We all love our jargon and buzzwords, don’t we ? Off late, I get pulled into a lot of discussions on “data lakes”. People are either huge fans of the the data lake approach, or they are super negative. And that is what makes these discussions a lot of fun.
I did a google search on what exactly is a data lake and got this as the number one hit. A data lake is a storage repository that holds a vast amount of raw data in its native format until it is needed. If we stick to this definition (which I like), it also makes it easy to understand the tradeoffs of this approach.
The major benefit of this approach is that you reduce upfront costs associated transformation. Instead of ETL (extract-transform-load), we just extract and load, and leave transform for some other time. On the bright side with a data lake we can cross our hearts and honestly say “no more silos of data” and “one repository to rule them all” . This has its advantages – better deals on HW and SW costs and potential some breathing space to stagger analytics projects to make use of this data.
The whole reason for dumping all data into data lake is to analyze it at some point. For analysis, we need to know the meaning of the data that we are trying to crunch. When we try to do analysis at some point in time – we in all probability cannot make sense of what the data is anymore. Even in the tightly controlled world of datawarehouses, we spend a lot of time in rework when a new data source is introduced . We run to the people who manage the source systems and try to establish rules and governance and so on so that there is less error in steady state and data can be meaningfully combined.
So while data lakes are definitely serving a good purpose – there is an aspect of dealing with the “kicking the can down the road” that often comes with it. A data lake that is meant to prevent data silos, could just end up enabling silos at scale when there is no governance around it. This is the part of the message that marketing peeps usually don’t say out loud. Perhaps the reason they don’t say it is because once governance is established, data lakes might look very similar to the now uncool data warehouses – maybe not physically, but certainly logically.
Data lakes are quite useful as long as the expectations are correctly set. I would not shy away from it. Just keep the expectations real on the trade offs. I was joking with someone that all the fans of data lakes should be made to work in a data curation project for some time on a mandatory basis. That will give them a much more balanced perspective !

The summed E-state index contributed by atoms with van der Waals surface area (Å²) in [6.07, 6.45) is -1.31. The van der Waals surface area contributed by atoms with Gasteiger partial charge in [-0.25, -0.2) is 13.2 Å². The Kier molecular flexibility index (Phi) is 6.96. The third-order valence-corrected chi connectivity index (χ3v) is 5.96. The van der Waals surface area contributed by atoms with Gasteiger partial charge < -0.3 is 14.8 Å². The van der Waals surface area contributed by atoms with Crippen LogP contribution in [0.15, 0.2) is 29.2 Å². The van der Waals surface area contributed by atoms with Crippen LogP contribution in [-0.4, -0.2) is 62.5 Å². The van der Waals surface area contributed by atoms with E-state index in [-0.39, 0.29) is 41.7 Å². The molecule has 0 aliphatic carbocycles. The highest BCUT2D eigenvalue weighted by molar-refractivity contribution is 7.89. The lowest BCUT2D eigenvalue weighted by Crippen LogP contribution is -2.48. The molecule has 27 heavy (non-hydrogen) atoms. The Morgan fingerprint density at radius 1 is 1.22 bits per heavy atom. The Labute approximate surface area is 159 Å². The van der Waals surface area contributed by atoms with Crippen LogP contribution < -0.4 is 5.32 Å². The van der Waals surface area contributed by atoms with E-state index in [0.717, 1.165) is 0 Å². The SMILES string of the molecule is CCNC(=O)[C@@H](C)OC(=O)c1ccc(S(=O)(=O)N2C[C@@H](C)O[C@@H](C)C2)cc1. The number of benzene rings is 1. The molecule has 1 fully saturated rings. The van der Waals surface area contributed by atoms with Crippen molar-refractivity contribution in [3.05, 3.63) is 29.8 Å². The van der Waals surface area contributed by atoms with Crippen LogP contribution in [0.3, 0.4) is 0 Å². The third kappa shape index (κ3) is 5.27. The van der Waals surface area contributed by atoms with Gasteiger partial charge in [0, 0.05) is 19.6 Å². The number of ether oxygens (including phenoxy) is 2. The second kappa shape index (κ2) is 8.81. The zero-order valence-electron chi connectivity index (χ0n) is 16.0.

This is my second attempt at writing this blog. My (much longer) last trial yesterday night had to be deleted 🙂
11 thoughts on “Before you take a dip in a data lake”
Vijay, love these blogs…very simple yet profound. In my humble opinion, I would lean towards Data Lake and store all kinds of data that various business transactions and other sources generate, even if at this time I am kicking the can down the road. With analytics expanding its horizons many fold, every moment, data that does not make sense to me today, may be a very valuable element tomorrow. I would not want to regret or spend more time and money at a later date to collect, extract or recreate that data. Also with storage becoming cheaper and more efficient, storing extra bytes does not really break the bank. However it is imperative that this stored data is properly cataloged and inventoried for future use by different individuals.
It looks more like a safety/backup initiative for analysis than serious purpose, unless reasonable use cases are defined and expectation frameworks are set upfront.
Adaptive warehouses are available to re-transform the data for current business needs
Data quality issues, when not understood and fixed early, may prove to be detrimental in future usage of data.
With people churn, who would know what is in the data lake and how to leverage most part of the data.
Vijay: Good overview on data lakes. However, it shrinks its intended purpose to a single thread. A data lake not just stores all data, but should also be able to run analytics without moving data and should be self referential. I agree it was a jargon but I think it makes sense as it enables full analytics life cycle by bringing data, analytics and applications in a single eco-system.
if we store data without transformations – then of course analytics without moving it really hard.
Vijay – great perspective on Enterprise Data Lakes. I have been in thick of these discussions myself – ETL vs ELT et al. Lot of platform vendors selling Enterprise Data Lake concept are selling it to Business user that you don’t need to depend on IT to get access to insights from your (own) data. But we ,who have done IT for a long time , know that Data without a context does not serve a useful purpose. Somebody (whether it is IT in LOB or Centralized IT or a business analyst or a business user(doubtful)) has to do data mapping from source system. So I agree with you that it is like “Kicking the can down” – but nevertheless data is put in a central location and due to advancements in technology (hadoop, NoSQL, in-memory/on-chip computing etc), the ELT part is probably faster time-to-value compared to old legacy Data Warehouses/Data marts. Happy to discuss this with you more when you can talk live.
lets chat about this the next time connect – very curious to hear your thoughts Vineet
Good one. New jargons every few months.
IT has always been a jargon friendly ecosystem 🙂
What a brilliant excuse for selling enormous systems 😉
do we really need an excuse ? 🙂